Knowledgeable observers operating within a legitimate framework for the public good have expressed divergent opinions about the importance and public safety implications of two papers, one recently published1 and one soon-to-be published2, describing the production of ferret-transmissible H5N1 influenza viruses, and about related influenza transmission and pathogenesis research3,4,5,6,7. Some have emphasized that understanding the underlying principles of influenza virus host adaptation and transmission can lead to better prevention and control of viruses that arise naturally, whereas others have drawn attention to ‘dual use’ implications—that is, bioterrorism—or to accidental release of potentially deadly viruses. The most commonly mentioned public safety concerns relate to three assumptions: (1) H5N1 viruses are currently highly lethal to humans but are poorly transmissible; (2) genetic manipulation of H5N1 viruses to increase transmissibility in mammals such as ferrets will create variant viruses that remain highly pathogenic and that become transmissible in humans; and (3) if accidentally or intentionally released, such a virus could precipitate a historically severe influenza pandemic. How do these assumptions hold up against scientific data? In this perspective, we address research evidence related to the epidemic/pandemic potential of genetically engineered H5N1 viruses, and discuss limitations in understanding how influenza viruses become pathogenic, transmissible and potentially pandemic in humans.


Influenza is among the leading global infectious causes of death, periodically causing pandemics that can kill millions of people. Countless influenza A viruses circulate globally in a reservoir that consists of hundreds of avian species. Rarely, one of these viruses undergoes changes that enable it to switch hosts to infect mammals, including humans, although it is not clear whether human transmission can result directly from adaptation of an avian influenza virus (this has not been documented to occur), or only indirectly via further adaptation of pre-existing human or mammalian-adapted viruses, the mechanism that has been associated with all known pandemic and seasonal viruses after 1918. The factors underlying all such emergences are poorly understood8. In the past 80 years of influenza virology, three pandemics have resulted from reassortments of pre-existing human-adapted or mammalian-adapted viruses with one or more avian-influenza-derived genes, but no purely avian influenza virus has emerged to cause a pandemic or human outbreak, or has even become stably adapted to humans. However, because avian influenza viruses have adapted to other mammals, it is considered plausible that such an emergence could occur in humans.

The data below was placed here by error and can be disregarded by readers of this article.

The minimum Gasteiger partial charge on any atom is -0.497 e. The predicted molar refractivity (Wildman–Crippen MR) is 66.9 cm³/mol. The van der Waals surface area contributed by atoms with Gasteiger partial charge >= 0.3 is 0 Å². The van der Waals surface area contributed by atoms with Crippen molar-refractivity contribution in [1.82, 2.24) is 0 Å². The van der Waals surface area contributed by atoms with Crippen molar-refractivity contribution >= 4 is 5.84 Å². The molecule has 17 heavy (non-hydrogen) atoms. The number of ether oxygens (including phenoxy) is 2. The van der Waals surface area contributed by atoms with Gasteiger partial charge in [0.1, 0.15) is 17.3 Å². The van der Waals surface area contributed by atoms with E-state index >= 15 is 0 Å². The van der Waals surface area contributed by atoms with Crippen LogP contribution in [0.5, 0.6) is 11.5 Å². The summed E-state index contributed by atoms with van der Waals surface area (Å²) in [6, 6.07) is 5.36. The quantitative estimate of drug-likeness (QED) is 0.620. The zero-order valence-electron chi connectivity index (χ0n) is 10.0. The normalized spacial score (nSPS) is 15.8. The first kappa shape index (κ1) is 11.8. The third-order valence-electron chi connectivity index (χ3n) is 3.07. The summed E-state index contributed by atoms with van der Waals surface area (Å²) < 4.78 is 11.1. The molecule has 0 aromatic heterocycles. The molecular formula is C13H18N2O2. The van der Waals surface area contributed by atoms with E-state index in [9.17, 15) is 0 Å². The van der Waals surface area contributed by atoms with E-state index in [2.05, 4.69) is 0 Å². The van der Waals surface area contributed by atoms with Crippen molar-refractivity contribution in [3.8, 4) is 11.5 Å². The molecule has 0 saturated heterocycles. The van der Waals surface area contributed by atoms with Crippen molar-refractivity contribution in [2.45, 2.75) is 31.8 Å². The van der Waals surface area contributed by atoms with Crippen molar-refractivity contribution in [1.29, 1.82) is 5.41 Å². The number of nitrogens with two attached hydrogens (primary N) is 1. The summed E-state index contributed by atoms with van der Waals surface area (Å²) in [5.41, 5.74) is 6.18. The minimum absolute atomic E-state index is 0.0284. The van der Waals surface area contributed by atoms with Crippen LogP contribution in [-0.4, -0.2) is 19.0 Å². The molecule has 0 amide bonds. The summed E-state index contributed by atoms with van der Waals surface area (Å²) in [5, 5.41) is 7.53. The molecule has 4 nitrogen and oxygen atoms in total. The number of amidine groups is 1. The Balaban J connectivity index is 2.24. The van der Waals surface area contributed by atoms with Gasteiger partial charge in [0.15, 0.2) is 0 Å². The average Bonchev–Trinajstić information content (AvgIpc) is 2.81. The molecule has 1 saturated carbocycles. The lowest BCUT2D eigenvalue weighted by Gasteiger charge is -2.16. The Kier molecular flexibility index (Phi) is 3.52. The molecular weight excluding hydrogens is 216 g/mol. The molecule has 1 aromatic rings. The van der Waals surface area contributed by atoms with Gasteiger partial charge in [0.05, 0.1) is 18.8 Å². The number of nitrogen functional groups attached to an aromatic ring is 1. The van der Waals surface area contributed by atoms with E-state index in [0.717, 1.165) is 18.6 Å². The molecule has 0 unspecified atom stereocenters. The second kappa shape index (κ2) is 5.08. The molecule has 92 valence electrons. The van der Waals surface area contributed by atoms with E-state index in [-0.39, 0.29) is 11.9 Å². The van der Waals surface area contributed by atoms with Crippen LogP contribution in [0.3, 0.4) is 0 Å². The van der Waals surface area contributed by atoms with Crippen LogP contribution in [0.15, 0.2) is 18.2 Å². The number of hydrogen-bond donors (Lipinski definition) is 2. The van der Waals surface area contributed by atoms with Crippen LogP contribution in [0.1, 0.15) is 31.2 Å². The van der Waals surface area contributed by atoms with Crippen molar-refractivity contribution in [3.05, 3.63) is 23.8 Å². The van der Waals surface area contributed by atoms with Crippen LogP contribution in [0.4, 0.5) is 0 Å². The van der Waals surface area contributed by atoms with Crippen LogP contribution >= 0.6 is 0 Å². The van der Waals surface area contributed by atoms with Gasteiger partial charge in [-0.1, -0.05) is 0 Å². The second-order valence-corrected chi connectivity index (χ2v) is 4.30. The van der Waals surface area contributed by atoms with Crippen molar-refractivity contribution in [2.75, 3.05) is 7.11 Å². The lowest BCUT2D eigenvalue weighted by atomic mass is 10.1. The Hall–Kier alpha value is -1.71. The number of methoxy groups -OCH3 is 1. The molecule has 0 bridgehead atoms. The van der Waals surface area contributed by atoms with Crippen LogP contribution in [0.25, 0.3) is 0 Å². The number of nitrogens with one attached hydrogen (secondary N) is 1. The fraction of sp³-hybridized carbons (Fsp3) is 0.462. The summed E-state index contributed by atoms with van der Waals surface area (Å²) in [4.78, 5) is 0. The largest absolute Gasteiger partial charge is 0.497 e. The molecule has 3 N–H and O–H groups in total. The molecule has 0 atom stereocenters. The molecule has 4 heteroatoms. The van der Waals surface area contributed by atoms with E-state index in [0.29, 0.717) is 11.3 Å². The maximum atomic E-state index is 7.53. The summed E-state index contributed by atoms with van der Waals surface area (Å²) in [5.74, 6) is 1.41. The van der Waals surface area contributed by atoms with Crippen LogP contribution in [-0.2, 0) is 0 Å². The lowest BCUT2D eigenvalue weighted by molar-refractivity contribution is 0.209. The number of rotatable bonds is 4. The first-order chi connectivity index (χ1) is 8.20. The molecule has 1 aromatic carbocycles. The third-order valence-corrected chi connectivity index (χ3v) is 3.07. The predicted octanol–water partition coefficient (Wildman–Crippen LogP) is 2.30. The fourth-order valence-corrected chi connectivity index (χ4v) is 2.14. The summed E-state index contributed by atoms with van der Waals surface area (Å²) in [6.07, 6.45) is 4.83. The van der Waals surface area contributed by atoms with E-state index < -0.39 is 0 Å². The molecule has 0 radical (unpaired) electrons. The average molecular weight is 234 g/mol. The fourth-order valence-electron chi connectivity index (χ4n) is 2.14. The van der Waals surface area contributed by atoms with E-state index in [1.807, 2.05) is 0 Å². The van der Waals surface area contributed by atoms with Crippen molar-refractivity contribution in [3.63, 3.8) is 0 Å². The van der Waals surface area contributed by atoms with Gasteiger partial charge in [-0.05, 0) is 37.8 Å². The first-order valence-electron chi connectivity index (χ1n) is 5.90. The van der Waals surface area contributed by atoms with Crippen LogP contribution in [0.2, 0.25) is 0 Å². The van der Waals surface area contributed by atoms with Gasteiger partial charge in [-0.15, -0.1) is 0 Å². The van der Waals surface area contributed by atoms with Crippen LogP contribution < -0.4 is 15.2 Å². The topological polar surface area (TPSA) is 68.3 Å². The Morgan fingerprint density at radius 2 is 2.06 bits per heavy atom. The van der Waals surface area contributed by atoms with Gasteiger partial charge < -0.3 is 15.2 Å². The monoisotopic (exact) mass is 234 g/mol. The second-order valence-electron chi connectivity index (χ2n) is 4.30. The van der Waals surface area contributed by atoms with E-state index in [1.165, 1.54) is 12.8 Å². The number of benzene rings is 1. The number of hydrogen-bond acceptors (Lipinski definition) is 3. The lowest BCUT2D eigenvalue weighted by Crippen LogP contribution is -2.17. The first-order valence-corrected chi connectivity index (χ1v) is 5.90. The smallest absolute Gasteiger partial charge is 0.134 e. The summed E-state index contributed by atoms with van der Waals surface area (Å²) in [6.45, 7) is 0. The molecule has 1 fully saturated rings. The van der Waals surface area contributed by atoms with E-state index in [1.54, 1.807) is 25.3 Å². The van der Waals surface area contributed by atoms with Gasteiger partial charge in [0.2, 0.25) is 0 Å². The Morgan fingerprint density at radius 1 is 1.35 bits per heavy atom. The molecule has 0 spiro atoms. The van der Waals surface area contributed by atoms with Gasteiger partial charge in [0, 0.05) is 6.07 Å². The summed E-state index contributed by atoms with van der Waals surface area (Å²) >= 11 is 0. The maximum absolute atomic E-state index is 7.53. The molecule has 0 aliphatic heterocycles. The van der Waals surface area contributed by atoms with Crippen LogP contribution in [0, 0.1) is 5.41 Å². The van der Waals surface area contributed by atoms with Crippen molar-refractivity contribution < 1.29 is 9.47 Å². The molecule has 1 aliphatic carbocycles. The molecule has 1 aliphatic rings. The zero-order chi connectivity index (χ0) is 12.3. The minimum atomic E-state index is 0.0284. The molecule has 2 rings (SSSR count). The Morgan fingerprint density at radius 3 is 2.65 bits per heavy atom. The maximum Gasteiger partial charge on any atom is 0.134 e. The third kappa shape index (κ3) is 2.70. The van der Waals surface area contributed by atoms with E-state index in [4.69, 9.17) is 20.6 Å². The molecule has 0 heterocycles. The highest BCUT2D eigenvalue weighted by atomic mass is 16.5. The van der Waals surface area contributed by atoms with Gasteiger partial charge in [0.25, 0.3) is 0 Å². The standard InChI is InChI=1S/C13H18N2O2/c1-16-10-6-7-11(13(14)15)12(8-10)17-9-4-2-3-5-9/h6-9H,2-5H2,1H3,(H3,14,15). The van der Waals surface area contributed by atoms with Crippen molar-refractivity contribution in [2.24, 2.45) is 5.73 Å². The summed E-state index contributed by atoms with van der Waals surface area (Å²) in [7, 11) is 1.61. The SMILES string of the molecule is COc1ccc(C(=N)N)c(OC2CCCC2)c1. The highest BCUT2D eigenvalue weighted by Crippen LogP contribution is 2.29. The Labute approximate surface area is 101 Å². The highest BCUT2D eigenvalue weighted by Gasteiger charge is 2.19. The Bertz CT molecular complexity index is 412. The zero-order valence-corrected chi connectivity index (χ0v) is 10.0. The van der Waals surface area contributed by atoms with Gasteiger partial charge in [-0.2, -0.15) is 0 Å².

Among many other important research areas related to influenza, it is therefore critical to study the mechanisms by which influenza viruses emerge from birds to become adapted to mammals and ultimately humans, and to learn how the phenotypic properties of such evolving viruses may be associated with human transmission and disease. Among the many subtypes and strains of avian influenza A viruses that exist in nature, those that have at least occasionally infected mammals (for example, H5N1, H7N7 and H9N2) are of interest because they might theoretically be more likely than other influenza A viruses to adapt directly or indirectly to humans. Highly pathogenic avian influenza (HPAI) H5N1 viruses have been of particular interest with respect to theoretical pandemic potential because they have been unusually pathogenic in domestic poultry and have infected and killed several hundred people over a 15-year period.

In seeking to understand such influenza viruses, a research approach used widely in virology is to engineer specific genetic mutations into naturally occurring viruses, and then study the resulting viral phenotypic properties in animals, including infectivity, cell tropism, viral replication, pathogenicity and transmissibility. These types of experiments can potentially provide clues about whether and how a virus might adapt to humans, and what prevention and control options might be useful if that virus did emerge. Much H5N1 research of this type has already been published, including viral genetic engineering to evaluate properties such as pathogenicity and transmissibility in ferrets and other animal models. In the context of this published research literature, we comment on questions relevant to the two papers under discussion1,2.

H5N1 infectivity for humans